The Literary Meme
The Literary Meme
One book that changed your life:
Herzog by Saul Bellow. Right after college I rediscovered reading for pleasure. One of the first books I cracked on this binge was Martin Amis’s collection of essays The Moronic Inferno, which made several references to the greatness of Bellow’s work. As a result, I bought a copy of Herzog to read on a cross-country train trip.
The book is amazing. Its plot is almost non-existent: a literature professor, Moses Herzog, putters around the country seeing friends and family and writes letters he never intends to mail. And it’s beautiful. It portrayed everyday, unremarkable life as high art. Overpraised, boring New Yorker-style slice-of-life novels that clog the “literature” section of bookstores are attempts to reach the heights that Bellow did. Herzog showed me how good modern literature can be. Other novels impressed me just as much. But Herzog was the first.
One book you've read more than once:
The Thought Gang by Tibor Fischer. A lazy professor of classics at Oxford flees to France after being caught embezzling money from the university. Within hours of arrival, his ill-gotten cash is lost in a car fire. Not long after that, he meets with a stick-up man who lacks a few body parts and is dying of “a fashionable blood disease.” They pair up to become philosophical bank robbers, and prove to be brilliant at it. The Neoplatonic Bank Robbery is a sweet moment. Great stuff. Robberies, jokes, bar fights, histories of philosophy, odes to laziness, and more uses of the letter “z” than you’ll ever believe. An all-time favorite of mine.
One book you would want on a desert island:
Aside from the obvious “how to survive/how to build a boat” books (we’ll assume I have enough supplies to survive and somebody will pick me up in a year), I’d go with In Search of Lost Time. I’ve always wanted to read it. Sticking me on a desert island with nothing else around would make that happen.
One book that made you laugh:
Life With Jeeves, a collection of three novels by P.G. Wodehouse. Wodehouse is always funny, and is at his best in the Jeeves stories. He described his books as “musical comedies without the music,” and the description is perfect. They’re light, airy, charming, brilliantly written, and damn funny. Wodehouse is the literary equivalent of Fred Astaire; he’s so good he makes it look easy. It isn’t. Read just about anyone else’s “humorous” novels for proof. The man was incredible.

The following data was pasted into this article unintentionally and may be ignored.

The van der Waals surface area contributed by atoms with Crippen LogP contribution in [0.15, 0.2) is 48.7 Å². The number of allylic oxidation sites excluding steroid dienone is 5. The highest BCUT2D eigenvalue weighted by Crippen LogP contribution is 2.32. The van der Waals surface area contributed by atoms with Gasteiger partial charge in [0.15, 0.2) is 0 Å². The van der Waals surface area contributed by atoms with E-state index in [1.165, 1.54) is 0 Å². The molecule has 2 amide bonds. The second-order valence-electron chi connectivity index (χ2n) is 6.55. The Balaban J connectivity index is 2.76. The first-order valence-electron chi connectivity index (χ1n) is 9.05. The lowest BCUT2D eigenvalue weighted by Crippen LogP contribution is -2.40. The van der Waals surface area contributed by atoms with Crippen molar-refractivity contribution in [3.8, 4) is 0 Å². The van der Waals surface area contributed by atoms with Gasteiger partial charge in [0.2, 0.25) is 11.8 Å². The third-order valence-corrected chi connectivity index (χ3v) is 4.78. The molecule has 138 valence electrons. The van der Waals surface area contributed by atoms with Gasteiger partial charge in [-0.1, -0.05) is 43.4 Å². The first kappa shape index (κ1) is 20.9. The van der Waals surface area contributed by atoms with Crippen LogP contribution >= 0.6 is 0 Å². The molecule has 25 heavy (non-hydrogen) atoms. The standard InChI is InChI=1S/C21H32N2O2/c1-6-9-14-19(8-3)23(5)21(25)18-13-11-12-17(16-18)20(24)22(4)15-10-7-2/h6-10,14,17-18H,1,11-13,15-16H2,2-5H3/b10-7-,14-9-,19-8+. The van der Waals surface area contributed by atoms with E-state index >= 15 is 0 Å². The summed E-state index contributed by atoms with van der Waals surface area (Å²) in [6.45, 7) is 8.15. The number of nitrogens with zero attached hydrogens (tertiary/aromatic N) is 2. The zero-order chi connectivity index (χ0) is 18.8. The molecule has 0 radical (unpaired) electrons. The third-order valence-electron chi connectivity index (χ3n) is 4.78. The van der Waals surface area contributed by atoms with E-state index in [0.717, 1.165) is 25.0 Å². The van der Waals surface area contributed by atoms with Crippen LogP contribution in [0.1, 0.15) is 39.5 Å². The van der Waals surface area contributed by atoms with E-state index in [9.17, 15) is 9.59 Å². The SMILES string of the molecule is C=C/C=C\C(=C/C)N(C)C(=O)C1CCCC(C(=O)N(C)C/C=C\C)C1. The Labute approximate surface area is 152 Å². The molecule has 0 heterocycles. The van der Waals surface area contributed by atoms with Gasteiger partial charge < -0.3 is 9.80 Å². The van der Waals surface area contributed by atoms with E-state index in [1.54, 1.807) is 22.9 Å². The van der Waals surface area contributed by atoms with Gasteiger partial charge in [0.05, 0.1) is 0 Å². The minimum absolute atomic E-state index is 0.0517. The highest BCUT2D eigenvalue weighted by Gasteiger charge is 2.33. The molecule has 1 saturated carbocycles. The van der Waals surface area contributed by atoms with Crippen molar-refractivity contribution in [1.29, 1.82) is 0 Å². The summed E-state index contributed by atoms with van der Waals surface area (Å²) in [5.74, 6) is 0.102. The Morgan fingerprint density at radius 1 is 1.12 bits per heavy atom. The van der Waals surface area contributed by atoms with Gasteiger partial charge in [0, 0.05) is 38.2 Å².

One book that made you cry:
Eichmann in Jerusalem. Cold despair and sad truth on paper.
One book you wish you had written:
My next one. Must get off lazy ass…must get off lazy ass…
One book you wish had never been written:
I’ll skip the easy choices (Mein Kampf, etc.) and go strictly by the book(s) that annoy me beyond belief. At the risk of offending many of the internet folks out there who quite like her, I’ll go with the Ayn Rand collection. My apologies to her fans.
Her “philosophy” is essentially Nietzsche minus the self-awareness, insight, or depth. Her work is not taught in universities for a reason. Not because the academy is “afraid” of her; academics frequently teach works that disparage academics. It’s because there’s so little substance to her books, and what bits can be found are shallow and inferior interpretations of much better work.
Plus, not to be overlooked, the books are written like ass. When one rejects the richness and complexity of the human experience in favor of binary thinking, one cannot understand humanity and loses the ability to write characters at all. Forget three-dimensional characters; she couldn’t manage two-D.
She tells her readers that it’s all very simple, that moral complexity is a sham, and that those with Reason and Purpose and Self-Esteem (implicitly defined as “those who read my books”) should rule the world. But they’re held back! Back by the forces of Unreason! Who would stand against Reason? Why, the Evil and Petty who would strip away what is Rightfully Yours and give it to the Parasites!
--cough-- Yeah, that's why. Sure.
She provides paper-thin rationales for the frustrated little men of the world to cast themselves as misunderstood geniuses and rage at the world around them for failing to acknowledge that fact.
A cheap irony is that Rand’s work is the product of anti-communism, yet her books have the exact same faults as a hack Marxist tract cranked out by a crackpot “revolutionary.” That’s comedy.
In short, her work tells resentful people what they want to hear and bolsters their sense of aggrieved entitlement. It feigns depth and spews nonsense, taking very basic truths (“use your head, maintain your self-respect”) and rockets them way past the point of real-world relevance, straight to Crackpot Junction and Tinfoil Hat Town.
We could use less of that in the world.
For those of you who love her works, enjoy. I can’t stand 'em.
One book you are currently reading:
Rats: Observations on the History and Habitat of the City’s Most Unwanted Inhabitants by Robert Sullivan. I am a complete sucker for the “popular history/science/weird crap” hybrid, such as Cod: A Biography of the Fish That Changed the World, The Secret Life of Lobsters, and Longitude. Not only are they entertaining reads, they give me all sorts of weird bits of knowledge to fling out at inopportune times.
Me: “Did you know that lobsters pee out of their foreheads?”
Normal person: “No, but thanks for sharing.”
One book you have been meaning to read:
Aside from the previously mentioned Proust, there’s Thucydides. I have a super-snazzy edition of his History of the Peloponnesian War with maps, timelines, and all sorts of spiffy stuff in it to provide context. The translation is solid. It’s freakin’ sweet. It teases me from the bookshelf.
Why don’t I read it? Because dammit, man, there’s television to watch!
Tag five people:
Meh. I’ll pass on that.